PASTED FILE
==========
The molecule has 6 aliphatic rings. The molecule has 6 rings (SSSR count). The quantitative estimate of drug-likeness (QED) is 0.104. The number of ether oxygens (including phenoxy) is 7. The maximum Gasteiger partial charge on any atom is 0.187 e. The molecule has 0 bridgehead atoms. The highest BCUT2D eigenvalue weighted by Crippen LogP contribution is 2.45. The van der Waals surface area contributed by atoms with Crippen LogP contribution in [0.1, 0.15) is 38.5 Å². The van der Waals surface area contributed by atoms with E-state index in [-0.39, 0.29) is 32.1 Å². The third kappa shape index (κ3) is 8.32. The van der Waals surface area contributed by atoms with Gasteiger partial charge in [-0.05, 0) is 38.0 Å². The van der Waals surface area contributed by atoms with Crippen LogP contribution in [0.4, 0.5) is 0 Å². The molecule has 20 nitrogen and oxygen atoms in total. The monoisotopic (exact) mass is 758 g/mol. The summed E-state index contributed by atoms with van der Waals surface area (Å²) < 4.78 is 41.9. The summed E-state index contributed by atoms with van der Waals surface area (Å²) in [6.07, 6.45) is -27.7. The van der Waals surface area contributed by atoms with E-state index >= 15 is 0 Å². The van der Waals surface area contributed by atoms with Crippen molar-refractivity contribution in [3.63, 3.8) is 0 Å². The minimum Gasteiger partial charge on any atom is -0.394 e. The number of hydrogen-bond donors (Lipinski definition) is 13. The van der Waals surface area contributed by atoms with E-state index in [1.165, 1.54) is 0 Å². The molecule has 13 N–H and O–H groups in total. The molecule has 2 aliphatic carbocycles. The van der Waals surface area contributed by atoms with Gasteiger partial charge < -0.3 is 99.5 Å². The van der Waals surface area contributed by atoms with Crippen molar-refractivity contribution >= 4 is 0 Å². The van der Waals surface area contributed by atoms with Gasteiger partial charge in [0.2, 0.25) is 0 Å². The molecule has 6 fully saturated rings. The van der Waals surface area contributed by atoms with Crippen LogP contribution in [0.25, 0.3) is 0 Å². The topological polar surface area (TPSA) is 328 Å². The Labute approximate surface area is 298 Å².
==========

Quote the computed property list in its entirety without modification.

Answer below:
The molecule has 6 aliphatic rings. The molecule has 6 rings (SSSR count). The quantitative estimate of drug-likeness (QED) is 0.104. The number of ether oxygens (including phenoxy) is 7. The maximum Gasteiger partial charge on any atom is 0.187 e. The molecule has 0 bridgehead atoms. The highest BCUT2D eigenvalue weighted by Crippen LogP contribution is 2.45. The van der Waals surface area contributed by atoms with Crippen LogP contribution in [0.1, 0.15) is 38.5 Å². The van der Waals surface area contributed by atoms with E-state index in [-0.39, 0.29) is 32.1 Å². The third kappa shape index (κ3) is 8.32. The van der Waals surface area contributed by atoms with Gasteiger partial charge in [-0.05, 0) is 38.0 Å². The van der Waals surface area contributed by atoms with Crippen LogP contribution in [0.4, 0.5) is 0 Å². The molecule has 20 nitrogen and oxygen atoms in total. The monoisotopic (exact) mass is 758 g/mol. The summed E-state index contributed by atoms with van der Waals surface area (Å²) < 4.78 is 41.9. The summed E-state index contributed by atoms with van der Waals surface area (Å²) in [6.07, 6.45) is -27.7. The van der Waals surface area contributed by atoms with E-state index >= 15 is 0 Å². The van der Waals surface area contributed by atoms with Crippen molar-refractivity contribution in [3.63, 3.8) is 0 Å². The minimum Gasteiger partial charge on any atom is -0.394 e. The number of hydrogen-bond donors (Lipinski definition) is 13. The van der Waals surface area contributed by atoms with E-state index in [1.165, 1.54) is 0 Å². The molecule has 13 N–H and O–H groups in total. The molecule has 2 aliphatic carbocycles. The van der Waals surface area contributed by atoms with Gasteiger partial charge < -0.3 is 99.5 Å². The van der Waals surface area contributed by atoms with Crippen molar-refractivity contribution >= 4 is 0 Å². The van der Waals surface area contributed by atoms with Gasteiger partial charge in [0.2, 0.25) is 0 Å². The molecule has 6 fully saturated rings. The van der Waals surface area contributed by atoms with Crippen LogP contribution in [0.25, 0.3) is 0 Å². The topological polar surface area (TPSA) is 328 Å². The Labute approximate surface area is 298 Å².